The Good, The Bad, and The Ugly - AJ Galagher
April 29, 2005 - Minyanville
As “the Ugly” and “the Bad” dominated the performance for Arthur J Gallagher & Co (AJG) this quarter, at least on the surface, and as such we will address them first:
- Only 4% of the 12% revenue growth was organic, the rest came from acquisitions.
- In the brokerage segment, organic revenue growth was only 1%. Though the organic growth looks awful, it is largely a reflection of softening of the insurance market. The volumes (number of contracts) are increasing; the dollar amount of transactions is declining. On the glass half full side of the equation, customers are increasing their coverage as the same dollar amount now affords them a better coverage (i.e. lower deductible and/or larger policy). This should mitigate some of the weakness in sales caused by a decline in premiums. The big question is when?
- Operating margins contracted by 3% versus the first quarter last year. It was driven by: 1.3% due to new hires, 1.2% increases in stock options and medical expenses. Where is the other 0.50%? (don’t know). Margin compression – we have seen it before - AJG simply grows out of it. That is what I truly like about AJG’s management. They are not managing the business for the short-term. As much as it pains Wall Street, AJG’s management is indifferent to the whims of the quarterly-oriented analysts. Margins are likely to come back to their normal levels in the future. Also, the first quarter is usually seasonally the weakest for AJG, thus margins will improve gradually throughout the year.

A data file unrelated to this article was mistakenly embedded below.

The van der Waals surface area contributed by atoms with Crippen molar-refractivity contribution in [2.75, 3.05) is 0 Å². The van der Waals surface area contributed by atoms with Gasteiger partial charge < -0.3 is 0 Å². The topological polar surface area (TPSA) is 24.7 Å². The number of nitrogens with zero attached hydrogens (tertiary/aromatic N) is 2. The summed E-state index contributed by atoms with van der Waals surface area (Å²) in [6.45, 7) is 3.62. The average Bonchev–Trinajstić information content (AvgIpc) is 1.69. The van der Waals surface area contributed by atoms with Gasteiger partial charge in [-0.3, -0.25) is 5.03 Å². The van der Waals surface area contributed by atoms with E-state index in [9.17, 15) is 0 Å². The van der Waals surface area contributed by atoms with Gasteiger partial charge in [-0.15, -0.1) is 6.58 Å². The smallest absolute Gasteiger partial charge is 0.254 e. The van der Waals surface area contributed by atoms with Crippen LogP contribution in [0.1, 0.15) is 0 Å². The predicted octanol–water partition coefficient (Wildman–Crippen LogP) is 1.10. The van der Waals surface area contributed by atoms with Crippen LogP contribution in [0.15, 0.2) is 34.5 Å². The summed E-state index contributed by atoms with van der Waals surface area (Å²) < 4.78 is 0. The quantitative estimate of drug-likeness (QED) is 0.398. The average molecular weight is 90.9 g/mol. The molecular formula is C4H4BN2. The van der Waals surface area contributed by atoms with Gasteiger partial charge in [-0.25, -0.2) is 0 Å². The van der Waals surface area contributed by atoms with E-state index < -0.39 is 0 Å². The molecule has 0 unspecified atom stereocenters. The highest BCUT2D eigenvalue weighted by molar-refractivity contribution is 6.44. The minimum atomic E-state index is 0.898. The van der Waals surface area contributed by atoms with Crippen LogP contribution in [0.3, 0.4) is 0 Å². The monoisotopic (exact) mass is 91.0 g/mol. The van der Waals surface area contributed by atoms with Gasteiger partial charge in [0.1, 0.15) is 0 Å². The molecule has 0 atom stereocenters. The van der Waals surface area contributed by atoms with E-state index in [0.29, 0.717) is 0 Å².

- AJG lost a $175 million breach of contract lawsuit with Headwaters. This is a very significant amount for AJG. AJG has a very strong balance sheet (no net debt) and ample cash flows. AJG is selling some of its non-core assets to pay for that lawsuit, in the short run it may have to tap into a line of credit to pay the $175 million (the actual net payment will be less after taxes). This large sum will not hinder either current or future growth. The only consequence that I can think of, could be AJG postponing some of the stock buy back. AJG will appeal that ruling, so $175 million payout is not a certainty, at least not just yet.
- AJG took a charge of $35 million to reserve for possible settlements on contingent commission issue with different states. Actually once these settlements are reached it will be very good news for the stock, since it is another uncertainty that is hovering over the stock.
- The end of contingent commissions. As of January 1, 2005, AJG stopped putting a contingent commission clause into their contracts. However, they will be collecting contingent commissions for contracts that were written last year. Contingent commissions only accounted for $20 million, a small portion of revenues, thus their disappearance will not be as painful for AJG as it is for other brokers. However, gradual winding down of contingent commission should have a negative impact on the bottom line, since they carry a very high profit margin. On the positive side, in the long run insurance brokers (including AJG) will likely recoup the contingent commission fees through rate increases.